CryptoSat’s first nanosatellite explodes on a SpaceX rocket on Wednesday

If all goes as planned, Wednesday’s SpaceX rocket launch from Florida will launch a “cryptosatellite” into low Earth orbit, paving the way for secure blockchain-related encryption in space.

Cryptosat, as the name suggests, is the company that created the “Crypto1”, a crypto-satellite module aboard Falcon 9 rockets for SpaceX’s Transporter 5 missions. Blockchain satellite technology has already been tested on the International Space Station.

“We’re basically joining Uber’s spaceflight,” Cryptosat Yonatan Winetraub’s co-founder told Cointelegraph.

“SpaceX is launching multiple satellites, each doing a different job,” he added. Do not interfere with other satellites at all.”

The Crypto1 Satellite is a coffee mug-sized module built using over-the-counter components. In space, it will provide a physically inaccessible and tamper-resistant platform on which to launch blockchain and ledger applications.

Co-founder Yan Michalevsky said this type of platform is the first off-world “root-of-trust” that is always a trusted source within a cryptographic system that “doesn’t depend on other satellites from other companies.” We provide the hardware to the orbit and add:

“It needs a lot. Especially if you look at the protocol in Web3, you have a whole financial system and a smart contract system. A kind of digital legal contract depends on the credibility of the encryption behind it.”

Michalevsky said that one of the most interesting applications of the module is to establish a zero-knowledge proof protocol that is more often used for purposes such as voting in decentralized autonomous organizations (DAOs) to make decisions without exposing individual votes.

Other applications of the module include the possible distribution of the entire blockchain, and crypto mining could become a thing of the past, since, in theory, decentralization across multiple validators would not be necessary if the ledger was out of the reach of attackers.

He said that although attackers have the incentive and ability to access Earth-based modules, they need reliable modules from space because they cannot use the technology to capture and tamper with satellites.

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“Another unique feature is that communication is over radio frequency, so it cannot be hidden and can be attacked,” Winetraub added.

“We have seen a big boom in blockchain technology in recent years and we can provide these services in space. Our hope is to provide these modules that serve the blockchain industry and are trusted by everyone with an unprecedented level of security.”

slow communication

Satellite communication with the ground is a headache for any organization with assets in orbit because of the slow rate of uploading data from Earth. As Winetraub said, “Internet communication is not trivial in space.”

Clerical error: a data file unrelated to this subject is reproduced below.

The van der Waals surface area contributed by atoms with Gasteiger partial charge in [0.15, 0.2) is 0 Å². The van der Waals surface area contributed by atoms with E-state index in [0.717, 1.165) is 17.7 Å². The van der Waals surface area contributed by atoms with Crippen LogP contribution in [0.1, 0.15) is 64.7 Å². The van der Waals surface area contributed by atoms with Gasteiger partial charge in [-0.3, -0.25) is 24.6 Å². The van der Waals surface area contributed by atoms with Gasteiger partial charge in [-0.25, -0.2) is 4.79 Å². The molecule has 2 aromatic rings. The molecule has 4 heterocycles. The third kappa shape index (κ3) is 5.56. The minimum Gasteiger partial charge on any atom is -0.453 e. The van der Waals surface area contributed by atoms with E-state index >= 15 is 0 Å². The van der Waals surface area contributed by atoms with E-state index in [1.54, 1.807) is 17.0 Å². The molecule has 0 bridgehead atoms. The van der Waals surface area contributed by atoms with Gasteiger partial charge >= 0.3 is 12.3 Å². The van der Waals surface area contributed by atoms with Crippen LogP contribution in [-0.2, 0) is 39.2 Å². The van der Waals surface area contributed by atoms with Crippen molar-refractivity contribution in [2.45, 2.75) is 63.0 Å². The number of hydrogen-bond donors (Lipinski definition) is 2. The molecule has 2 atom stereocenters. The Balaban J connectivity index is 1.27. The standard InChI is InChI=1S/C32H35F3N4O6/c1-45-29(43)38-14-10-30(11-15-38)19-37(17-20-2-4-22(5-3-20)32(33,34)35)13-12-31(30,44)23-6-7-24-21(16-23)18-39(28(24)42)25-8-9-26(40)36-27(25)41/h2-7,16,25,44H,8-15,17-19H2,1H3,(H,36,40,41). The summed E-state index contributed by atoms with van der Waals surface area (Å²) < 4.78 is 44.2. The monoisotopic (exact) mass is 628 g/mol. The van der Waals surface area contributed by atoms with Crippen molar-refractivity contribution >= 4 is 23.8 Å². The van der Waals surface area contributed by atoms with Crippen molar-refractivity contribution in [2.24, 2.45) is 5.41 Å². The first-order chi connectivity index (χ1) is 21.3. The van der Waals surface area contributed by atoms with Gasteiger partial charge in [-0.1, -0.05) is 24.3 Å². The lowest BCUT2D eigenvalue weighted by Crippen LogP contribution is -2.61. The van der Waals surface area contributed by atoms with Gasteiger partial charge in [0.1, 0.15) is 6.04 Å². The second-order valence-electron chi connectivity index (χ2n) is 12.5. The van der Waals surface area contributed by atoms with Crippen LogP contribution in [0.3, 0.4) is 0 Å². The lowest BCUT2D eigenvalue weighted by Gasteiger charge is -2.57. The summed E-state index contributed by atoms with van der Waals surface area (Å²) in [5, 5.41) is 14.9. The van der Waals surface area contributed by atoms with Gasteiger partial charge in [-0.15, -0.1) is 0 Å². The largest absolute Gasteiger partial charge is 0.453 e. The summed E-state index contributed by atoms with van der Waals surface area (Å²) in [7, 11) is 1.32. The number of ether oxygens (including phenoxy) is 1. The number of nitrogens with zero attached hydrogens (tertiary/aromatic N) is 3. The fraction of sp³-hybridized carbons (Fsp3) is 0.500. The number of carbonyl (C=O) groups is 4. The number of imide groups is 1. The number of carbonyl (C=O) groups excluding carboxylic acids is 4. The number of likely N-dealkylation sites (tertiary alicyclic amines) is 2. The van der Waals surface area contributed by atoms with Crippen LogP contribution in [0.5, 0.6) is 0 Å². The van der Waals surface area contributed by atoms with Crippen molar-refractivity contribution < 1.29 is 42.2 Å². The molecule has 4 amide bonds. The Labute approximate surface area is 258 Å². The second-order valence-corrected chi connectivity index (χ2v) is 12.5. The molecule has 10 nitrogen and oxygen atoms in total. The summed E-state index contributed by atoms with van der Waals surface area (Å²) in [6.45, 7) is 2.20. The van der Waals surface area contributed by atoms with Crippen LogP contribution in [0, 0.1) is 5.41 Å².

“Working with space assets is not the same as working here on Earth,” he added. “If something goes wrong, I just open a terminal on the ground and when I’m in space where it’s always unavailable, I just open the terminal and debug.”

“We have to go around the globe, start debugging, figure out the problem, and now we have to wait an hour and a half until we come back.”

Bridging the gap between people’s accustomed to fast internet communication and space constraints is an ongoing effort the company started with a series of experiments it conducted on the International Space Station (ISS) earlier this year, he said.

Relevant: Blockchain Safeguards in Space: SpaceChain, Blockstream and Cryptosat

In March, the Cryptosat satellite participated in several experiments on the ISS. Experiment A cryptographic signature was generated using a key that was generated and kept in space. Tweets referring to Cryptosat Twitter accounts generated certificates with digital signatures in response to those tweets.

Michalevsky said of the experiment “it allowed us to establish interesting use cases in this area.”

“Essentially, what we were doing in this experiment was to practice operations on our side in terms of communicating with space, collaborating with space agencies, executing code and working together on the ground and in space.”

Michalevsky has this to say about Cryptosat’s next plans after launch:

“We are already in the planning stages of our next satellite and we are aiming for the end of this year, and there is a lot of work to be done, such as continuing to upgrade our software platform.”

“We aim for some of the following: [the modules in orbit] “In these early stages,” he added, “but ultimately we expect potentially dozens of devices to provide continuous availability as they orbit the Earth.”

The extension on the ground to communicate with the orbital module was also on the card of the company, which, with Michalevsky, said the goal was to ensure that the ground station could always see at least one satellite.

This is an area where consumer-facing products also want to work, Michalevsky says, as the space industry doesn’t have a simple interface for users of Web3 applications.

“We want to build a really great API that will allow us to provide things like NFT signatures in space, something very useful to consumers as well as enterprise, backend applications, and then build financial infrastructure on top of that set. satellite”

“We will dig deep into the blockchain space, creating a lot of terrestrial infrastructure that will interoperate with the various protocols of the blockchain,” he added.

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